Wednesday, March 25, 2009. The Senate Democrats leaning away from legislation designed to provide workers greater ability to organize, Mark Pryor and Blanche Lincoln, are both from Arkansas, the home state of Wal-Mart. Perhaps you think that has no bearing on their posture. I don't think there's any doubt at all that the fact of the big-box retailer has been highly influential; no Profiles in Courage there.
On Monday, Senate Republicans held an open conference on the "Employee Free Choice Act." (http://www.c-span.org/Watch/watch.aspx?MediaId=Economy-A-16607) The featured panel members included Senators Orin Hatch (R-UT), Bob Bennett (R-UT), Mitch McConnell (R-KY), and James Risch (R-ID). Witnesses included Eugene Scalia, son of Supreme Court Associate Justice Antonin Scalia and former Bush 41 Labor Department Solicitor, Mr. Frank Cannon, a foreman for a construction company, and Ms. Kathy Gornik, current head of the Consumer Electronics Association.
An interesting and telling anecdote was Mr. Scalia stating there existed a marked difference between management speech, which is protected by the First Amendment, and coercion, which is not. He asserted that however it is and has been the entrepreneurs who created the jobs and they thus have a right to speak to their employees, outside adgitators for labor unions do not. While "entrepreneur" may be an accurate representation for execs such as Steve Jobs of Apple, and others like him, it is most certainly disingenuous, at best, and an intentional lie, at worst, to suggest that management at Sears, at Wal-Mart, at Target, at Bank of America, at Merrill Lynch, at AIG, etc. bear even a remote semblance to anything entrepreneurial.
Some facts about the Act demand notation. First, the card check provision is one of two options available to organizers; the other being a secret ballot initiative. Once the 50 percent plus 1, whether via card check or secret ballot, minimum number of non-management employees have indicated a preference for union representation, the time in which a contract must be negotiated is 90 days. In the instance no contract has been reached, binding arbitration through a federally appointed arbitrator is mandatory, and the decision by the arbitration panel is binding and supposedly non-litigable.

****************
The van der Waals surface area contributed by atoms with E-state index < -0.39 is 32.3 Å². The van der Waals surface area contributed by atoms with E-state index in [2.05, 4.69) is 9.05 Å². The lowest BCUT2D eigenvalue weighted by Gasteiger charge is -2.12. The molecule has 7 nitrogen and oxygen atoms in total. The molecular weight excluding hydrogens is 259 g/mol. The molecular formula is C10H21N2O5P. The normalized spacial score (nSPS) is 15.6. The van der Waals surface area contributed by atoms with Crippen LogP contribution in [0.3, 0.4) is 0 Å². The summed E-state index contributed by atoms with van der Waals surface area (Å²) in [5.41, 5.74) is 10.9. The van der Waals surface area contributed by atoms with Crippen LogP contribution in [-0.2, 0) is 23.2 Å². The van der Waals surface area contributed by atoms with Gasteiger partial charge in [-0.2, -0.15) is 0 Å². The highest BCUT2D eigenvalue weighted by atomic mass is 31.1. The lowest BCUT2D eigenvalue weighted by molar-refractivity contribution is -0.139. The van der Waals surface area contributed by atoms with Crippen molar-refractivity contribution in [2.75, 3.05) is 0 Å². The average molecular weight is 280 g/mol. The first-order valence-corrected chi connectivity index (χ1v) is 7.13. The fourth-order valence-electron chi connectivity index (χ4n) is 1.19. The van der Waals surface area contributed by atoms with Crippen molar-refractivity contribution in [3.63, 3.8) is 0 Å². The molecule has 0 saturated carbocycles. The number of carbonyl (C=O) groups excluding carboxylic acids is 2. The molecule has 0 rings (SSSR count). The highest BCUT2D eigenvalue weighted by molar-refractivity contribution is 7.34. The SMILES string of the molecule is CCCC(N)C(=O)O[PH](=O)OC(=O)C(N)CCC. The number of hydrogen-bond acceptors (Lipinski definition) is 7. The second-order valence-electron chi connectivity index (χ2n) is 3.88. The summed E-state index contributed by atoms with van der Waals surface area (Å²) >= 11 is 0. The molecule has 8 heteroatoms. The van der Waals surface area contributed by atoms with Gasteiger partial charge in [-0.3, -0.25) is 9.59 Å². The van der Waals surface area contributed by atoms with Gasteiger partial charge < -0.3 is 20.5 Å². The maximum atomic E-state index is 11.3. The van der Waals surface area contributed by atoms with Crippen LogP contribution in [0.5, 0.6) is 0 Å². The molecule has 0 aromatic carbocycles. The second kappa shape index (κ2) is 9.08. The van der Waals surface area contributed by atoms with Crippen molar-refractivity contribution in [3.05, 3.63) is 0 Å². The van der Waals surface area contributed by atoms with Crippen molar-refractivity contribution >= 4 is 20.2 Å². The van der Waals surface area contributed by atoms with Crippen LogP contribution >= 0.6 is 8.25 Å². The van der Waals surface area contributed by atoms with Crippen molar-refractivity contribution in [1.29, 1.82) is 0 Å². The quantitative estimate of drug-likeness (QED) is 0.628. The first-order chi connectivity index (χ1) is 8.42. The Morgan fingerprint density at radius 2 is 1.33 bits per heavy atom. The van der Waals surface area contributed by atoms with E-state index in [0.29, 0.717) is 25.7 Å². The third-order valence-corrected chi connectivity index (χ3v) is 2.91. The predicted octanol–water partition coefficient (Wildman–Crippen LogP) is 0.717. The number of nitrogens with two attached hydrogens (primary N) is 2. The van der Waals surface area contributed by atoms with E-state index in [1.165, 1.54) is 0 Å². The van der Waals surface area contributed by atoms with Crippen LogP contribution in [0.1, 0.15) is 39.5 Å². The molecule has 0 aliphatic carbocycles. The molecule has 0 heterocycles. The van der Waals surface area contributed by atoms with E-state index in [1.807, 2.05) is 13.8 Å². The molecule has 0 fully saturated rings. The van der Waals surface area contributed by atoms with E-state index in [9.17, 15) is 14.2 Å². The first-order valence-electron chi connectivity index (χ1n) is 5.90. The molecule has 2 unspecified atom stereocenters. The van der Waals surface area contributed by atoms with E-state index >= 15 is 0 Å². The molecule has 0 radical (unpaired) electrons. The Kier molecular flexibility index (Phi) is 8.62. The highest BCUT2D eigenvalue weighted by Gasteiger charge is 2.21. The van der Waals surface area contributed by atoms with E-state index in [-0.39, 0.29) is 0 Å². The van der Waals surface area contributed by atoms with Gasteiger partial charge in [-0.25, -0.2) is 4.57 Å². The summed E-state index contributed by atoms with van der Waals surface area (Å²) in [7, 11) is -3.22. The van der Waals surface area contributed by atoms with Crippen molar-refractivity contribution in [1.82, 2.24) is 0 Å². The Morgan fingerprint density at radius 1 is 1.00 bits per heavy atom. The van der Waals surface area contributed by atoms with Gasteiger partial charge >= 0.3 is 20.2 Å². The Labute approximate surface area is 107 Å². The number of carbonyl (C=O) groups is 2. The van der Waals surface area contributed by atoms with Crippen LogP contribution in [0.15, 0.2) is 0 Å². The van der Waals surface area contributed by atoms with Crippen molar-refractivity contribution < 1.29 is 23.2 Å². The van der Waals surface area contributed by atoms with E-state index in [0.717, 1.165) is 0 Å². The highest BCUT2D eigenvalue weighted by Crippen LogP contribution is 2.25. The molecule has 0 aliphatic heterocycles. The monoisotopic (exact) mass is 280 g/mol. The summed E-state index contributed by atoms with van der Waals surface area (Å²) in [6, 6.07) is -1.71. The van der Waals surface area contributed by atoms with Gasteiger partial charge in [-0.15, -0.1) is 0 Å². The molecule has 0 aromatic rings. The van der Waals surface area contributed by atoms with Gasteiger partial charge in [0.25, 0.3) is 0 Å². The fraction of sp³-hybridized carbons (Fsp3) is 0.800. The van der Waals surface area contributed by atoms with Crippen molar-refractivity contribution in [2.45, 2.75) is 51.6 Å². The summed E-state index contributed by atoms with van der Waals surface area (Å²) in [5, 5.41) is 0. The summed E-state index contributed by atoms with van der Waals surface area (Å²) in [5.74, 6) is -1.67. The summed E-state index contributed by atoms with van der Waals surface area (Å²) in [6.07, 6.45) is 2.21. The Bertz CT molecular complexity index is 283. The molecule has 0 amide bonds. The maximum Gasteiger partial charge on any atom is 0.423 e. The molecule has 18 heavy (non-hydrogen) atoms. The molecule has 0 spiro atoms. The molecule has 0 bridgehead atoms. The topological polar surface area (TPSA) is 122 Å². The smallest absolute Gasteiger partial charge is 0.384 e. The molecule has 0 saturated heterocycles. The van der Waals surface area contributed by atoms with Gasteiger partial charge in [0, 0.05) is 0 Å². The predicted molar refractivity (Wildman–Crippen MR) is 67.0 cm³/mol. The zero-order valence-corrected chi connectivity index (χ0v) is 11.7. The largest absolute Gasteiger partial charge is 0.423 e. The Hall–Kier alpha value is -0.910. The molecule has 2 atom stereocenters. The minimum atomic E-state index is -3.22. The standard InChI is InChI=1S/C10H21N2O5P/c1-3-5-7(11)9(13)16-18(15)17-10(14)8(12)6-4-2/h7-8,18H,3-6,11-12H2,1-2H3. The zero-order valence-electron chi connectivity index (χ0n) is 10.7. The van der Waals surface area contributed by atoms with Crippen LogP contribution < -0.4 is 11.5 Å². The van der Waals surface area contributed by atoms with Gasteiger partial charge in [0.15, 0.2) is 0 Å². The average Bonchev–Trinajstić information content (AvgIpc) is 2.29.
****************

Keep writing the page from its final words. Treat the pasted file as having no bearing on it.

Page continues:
If what Senator Bennett opined bore even a first blush relationship with reality, that "the issue is what employees want, if they want a union then they should have one after having had the chance to vote informed and uncoerced," few would likely disagree. However, as reflected in the GAO (Government Accountability Office) report that was released this morning, the fiction Bennett suggests mirrors reality is not the reality workers today deal with.
The reason this 90-day provision is quintessential is the "coercive" history of employers, once faced with a union oriented workforce, to fail utterly to bargain in good conscience, and to drag the process out indefinitely, thus negating entirely a union, and he employee protections one provides, in the workplace. The fact that workers have stated a clear wish for union representation becomes a cynical circus farce, during which time management fires those it merely suspects may have advocated - or even been sympathetic to - any element of unionization. As employees watche as coworkers summarily lose their jobs, those remaining receive the intimidating message, loud and clear.
As summary, all the senators and each of the witnesses spoke as a chorus in opposition to the Act; not because it might make things more difficult for management, but because, as each claimed, they were solidly pro-worker: The Act would, they announced, negatively impact both the rights and welfare of America's working men and women. That was the central concern they enunciated. To me, it was all too much "Through the Looking Glass":
"Oh Oysters, come and walk with us!"
The Walrus did beseech.
But wait a bit," the Oysters cried,
"Before we have our chat;
For some of us are out of breath,
And all of us are fat."
"I weep for you," the Walrus said:
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